Editorial: After discovery of carcinogenic fire-extinguishing foam discovered outside of U.S. base, use of harmful chemicals must be eliminated immediately

April 12, 2020 Ryukyu Shimpo

Fire-extinguishing foam containing PFOS, a type of carcinogenic organic fluorine compound, was discovered to have escaped outside of MCAS Futenma and onto the streets of Ginowan, polluting the rivers and falling on the streets in residential neighborhoods. This includes the foam floating over the heads of children at a preschool on the following day, April 11. This is an absolutely inexcusable incident.

At the very least, the U.S. military should allow Okinawa Prefecture and Ginowan City entrance into the base to conduct an investigation to identify the cause of the incident as well as responsible parties.

The Japanese government should also immediately and strongly demand that the U.S. should immediately remove all fire-extinguishing material that contains PFOS.

The fire extinguishing foam was activated by a fire-extinguishing system in one of the bases hangars, and leaked out through the south side of the base via a water drainage system to the surrounding area.

The drainage system connects directly to Hiyara River, which flows out into Makiminato Bay and into the ocean off the western coast. The foam also floated up into the air, falling into the Ginowan residential neighborhoods of Maehara and Ojana.

PFOS has been known to cause cancer, and its use is banned in Japan due to the associated health risks. It is also regulated internationally, and both Japan and the U.S. have been working to replace all fire extinguishing material with replacements that do not contain PFOS.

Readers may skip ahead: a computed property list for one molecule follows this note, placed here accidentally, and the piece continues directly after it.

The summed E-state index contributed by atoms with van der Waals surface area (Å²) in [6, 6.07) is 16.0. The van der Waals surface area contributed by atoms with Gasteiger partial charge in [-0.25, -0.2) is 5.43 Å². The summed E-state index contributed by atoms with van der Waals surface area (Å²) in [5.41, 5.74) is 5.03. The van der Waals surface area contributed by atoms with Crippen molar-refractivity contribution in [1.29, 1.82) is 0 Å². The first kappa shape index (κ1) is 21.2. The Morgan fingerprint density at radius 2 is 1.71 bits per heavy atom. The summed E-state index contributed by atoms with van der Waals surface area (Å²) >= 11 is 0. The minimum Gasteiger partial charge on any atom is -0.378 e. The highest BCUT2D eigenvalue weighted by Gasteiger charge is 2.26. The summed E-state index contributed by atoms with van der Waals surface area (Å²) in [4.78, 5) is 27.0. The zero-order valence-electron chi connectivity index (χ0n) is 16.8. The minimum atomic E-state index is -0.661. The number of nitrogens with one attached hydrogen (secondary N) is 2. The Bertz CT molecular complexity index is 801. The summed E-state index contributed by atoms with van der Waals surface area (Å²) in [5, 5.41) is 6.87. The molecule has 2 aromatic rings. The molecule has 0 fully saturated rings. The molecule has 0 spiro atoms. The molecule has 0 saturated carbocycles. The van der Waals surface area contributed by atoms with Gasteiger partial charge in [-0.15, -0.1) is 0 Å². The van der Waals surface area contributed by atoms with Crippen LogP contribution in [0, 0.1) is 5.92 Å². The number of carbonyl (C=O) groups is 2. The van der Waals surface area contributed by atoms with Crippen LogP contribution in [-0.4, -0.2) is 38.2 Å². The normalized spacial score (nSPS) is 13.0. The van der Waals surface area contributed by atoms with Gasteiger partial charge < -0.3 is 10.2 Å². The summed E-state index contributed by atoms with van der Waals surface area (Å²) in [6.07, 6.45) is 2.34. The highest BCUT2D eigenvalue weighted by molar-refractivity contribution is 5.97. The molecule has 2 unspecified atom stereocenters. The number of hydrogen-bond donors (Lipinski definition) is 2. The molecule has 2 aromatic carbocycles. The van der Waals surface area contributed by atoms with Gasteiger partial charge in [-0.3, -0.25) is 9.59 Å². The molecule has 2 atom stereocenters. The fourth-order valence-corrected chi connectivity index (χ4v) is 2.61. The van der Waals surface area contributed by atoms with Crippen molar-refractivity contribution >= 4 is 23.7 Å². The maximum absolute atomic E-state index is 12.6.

Despite this, there was a similar incident at MCAS Futenma in December, 2019, when fire-extinguishing material containing PFOS leaked out from the base. Taking into account the current incident, it is clear that the U.S. is not adequately progressing in their replacement of the hazardous material.

This is not limited to MCAS Futenma either; there was another incident where a high content of PFOS was discovered in a river adjacent to Kadena Air Base.

An investigation by Okinawa Prefecture found that the concentration rose significantly after water had drained out from the base.

The prefecture requested permission to enter the base to conduct a survey due to the high likelihood that the source of the contamination was Kadena Air Base, however they were denied by the U.S. military.

The toxic foam danced down the streets of neighborhoods, and polluted the waters white. Even so, why is it so difficult for the local authorities to investigate its source?

The biggest obstacle is the Japanese-American Status of Forces Agreement (SOFA).

Despite the pollution, the base cannot be entered for an investigation without permission from the U.S. military, so the reality is that there is no visibility for the Japanese government, local authorities, or area residents.

The inside of the bases are effectively an extraterritorial area.

While the U.S. forces in Japan are supposed to conform to the environmental regulations set bilaterally by Japan and the U.S. in the Japan Environmental Governing Standards (JEGS), the U.S. military stubbornly sticks to their own internal rules, so the effectiveness of these standards are severely lacking. The laws that were put in place to protect the living conditions for those in proximity to the military installations target things such as noise pollution, and do not cover things like soil and water contamination.

On April 12, it will have been 24 years since Japan and the U.S. made an agreement for the return of MCAS Futenma.

However, no steps have been taken towards the return, and the training flights continue while the base is surrounded by homes.

Residents are regularly subjected to the dangers of aircraft accidents and environmental pollution. Nothing has been done to change the danger to resident’s health and safety.

Japan and the U.S. must continue conversations towards the end of operations at MCAS Futenma, and the return of all base area without relocating facilities within the prefecture. A policy to “remove the danger” can mean only this.

(English translation by T&CT and Sam Grieb)

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